Creating a WordPress Child Theme

A couple of good reasons to create a WordPress child theme for your WordPress site are if you update the theme, all customizations like CSS and custom functions will likely be lost because these files will be overwritten. The other reason is that development is usually faster because you don’t have to search through a large style sheet to find your custom CSS when it needs to be modified and you will know what CSS and functions you added in case you break something.

Before creating a child theme, be sure to check your theme to see if the developer might have created a child theme. If so, great, go ahead and use it. Otherwise, let’s get started. As always, be sure at the very least to back up your wp-content directory before making changes to your site.

Creating the WordPress Child Theme

If you are OK with editing your production files and have a file manager like the one in cpanel, just use that tool. This is what I usually use and it is easier than creating the file and then uploading it with FTP. First of all, you will want to do is create a directory in the wp-content/themes directory with the name of the parent theme then a hyphen and the word child e.g., twentysixteen-child. Even though this naming structure is not required, it does make it easier for you and anyone else working on the site to know what theme to edit or use.

The next step is to create the style sheet for your child theme. Create a new file in your favorite text editor called “style.css”. I usually copy the header from the style sheet of the parent (the part at the beginning of the file that starts with /* and ends at */) and then edit that file. Add the Template: parentname line. Edit the theme name to show it as the child theme. You can edit the other lines if you wish.

/*
Theme Name:   Twenty Fifteen Child
Theme URI:    http://example.com/twenty-fifteen-child/
Description:  Twenty Fifteen Child Theme
Author:       John Doe
Author URI:   http://example.com
Template:     twentyfifteen
Version:      1.0.0
License:      GNU General Public License v2 or later
License URI:  http://www.gnu.org/licenses/gpl-2.0.html
Tags:         light, dark, two-columns, right-sidebar, responsive-layout, accessibility-ready
Text Domain:  twentyfifteenchild
*/

The only required lines are the theme name and the template. I normally use the name of the parent theme followed by Child. The template needs to be spelled exactly like the directory name of the parent. Upload this file to your child directory.

WordPress Functions.php

The official WordPress method is to add a function to the functions.php file that will enqueue your styles. To do this, create a new file in the WordPress child theme directory called “functions.php”. There are 2 forms of this file you can use depending on how the parent theme loads the style sheet. I check this by going into the parent theme functions.php file and do a search for “get_template_directory” and “get_stylesheet_directory”. If the parent theme uses the get_template_directory() function then use the following code:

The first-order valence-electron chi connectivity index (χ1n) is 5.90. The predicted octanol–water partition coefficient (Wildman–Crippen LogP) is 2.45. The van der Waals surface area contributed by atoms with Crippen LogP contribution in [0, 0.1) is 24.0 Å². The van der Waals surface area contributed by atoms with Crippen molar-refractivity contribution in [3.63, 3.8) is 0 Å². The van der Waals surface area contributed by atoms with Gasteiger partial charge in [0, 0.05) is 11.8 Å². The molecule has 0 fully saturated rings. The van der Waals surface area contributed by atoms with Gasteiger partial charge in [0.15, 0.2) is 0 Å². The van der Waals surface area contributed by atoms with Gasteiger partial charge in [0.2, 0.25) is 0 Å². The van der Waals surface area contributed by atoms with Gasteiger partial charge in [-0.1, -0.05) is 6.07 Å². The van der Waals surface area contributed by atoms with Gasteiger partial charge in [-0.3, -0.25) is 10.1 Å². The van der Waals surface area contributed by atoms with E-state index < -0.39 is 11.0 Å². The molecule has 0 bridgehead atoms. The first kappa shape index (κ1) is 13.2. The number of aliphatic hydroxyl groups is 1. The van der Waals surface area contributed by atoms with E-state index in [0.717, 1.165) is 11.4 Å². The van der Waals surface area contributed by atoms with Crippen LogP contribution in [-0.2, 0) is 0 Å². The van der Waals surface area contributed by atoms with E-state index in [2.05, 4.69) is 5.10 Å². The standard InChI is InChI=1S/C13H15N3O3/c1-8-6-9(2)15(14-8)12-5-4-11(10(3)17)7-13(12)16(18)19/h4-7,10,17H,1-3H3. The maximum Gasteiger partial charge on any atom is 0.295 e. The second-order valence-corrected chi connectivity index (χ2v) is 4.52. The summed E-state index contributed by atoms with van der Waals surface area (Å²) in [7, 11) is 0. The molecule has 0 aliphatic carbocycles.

<?php
add_action( 'wp_enqueue_scripts', 'my_theme_enqueue_styles' );
function my_theme_enqueue_styles() {
    wp_enqueue_style( 'child-style', get_stylesheet_uri(),
        array( 'parenthandle' ), 
        wp_get_theme()->get('Version') // this only works if you have Version in the style header
    );
}

If the parent theme uses the get_stylesheet_directory() function then use the following code:

add_action( 'wp_enqueue_scripts', 'my_theme_enqueue_styles' );
function my_theme_enqueue_styles() {
    $parenthandle = 'parent-style'; // This is 'twentyfifteen-style' for the Twenty Fifteen theme.
    $theme = wp_get_theme();
    wp_enqueue_style( $parenthandle, get_template_directory_uri() . '/style.css', 
        array(),  // if the parent theme code has a dependency, copy it to here
        $theme->parent()->get('Version')
    );
    wp_enqueue_style( 'child-style', get_stylesheet_uri(),
        array( $parenthandle ),
        $theme->get('Version') // this only works if you have Version in the style header
    );
}

Upload this file into your WordPress child theme directory. Setting up your child theme this way ensures you are following the best practices for WordPress.

The last step is to activate the new child theme in the Appearance > Themes menu. If all goes well, you will see the child theme in there. I also recommend that you download the screenshot.png file from the parent theme and edit the file with your favorite graphics editor so that it is clear which is the child theme (I just add “Child” to the image) and upload it back into the child directory. Happy styling!

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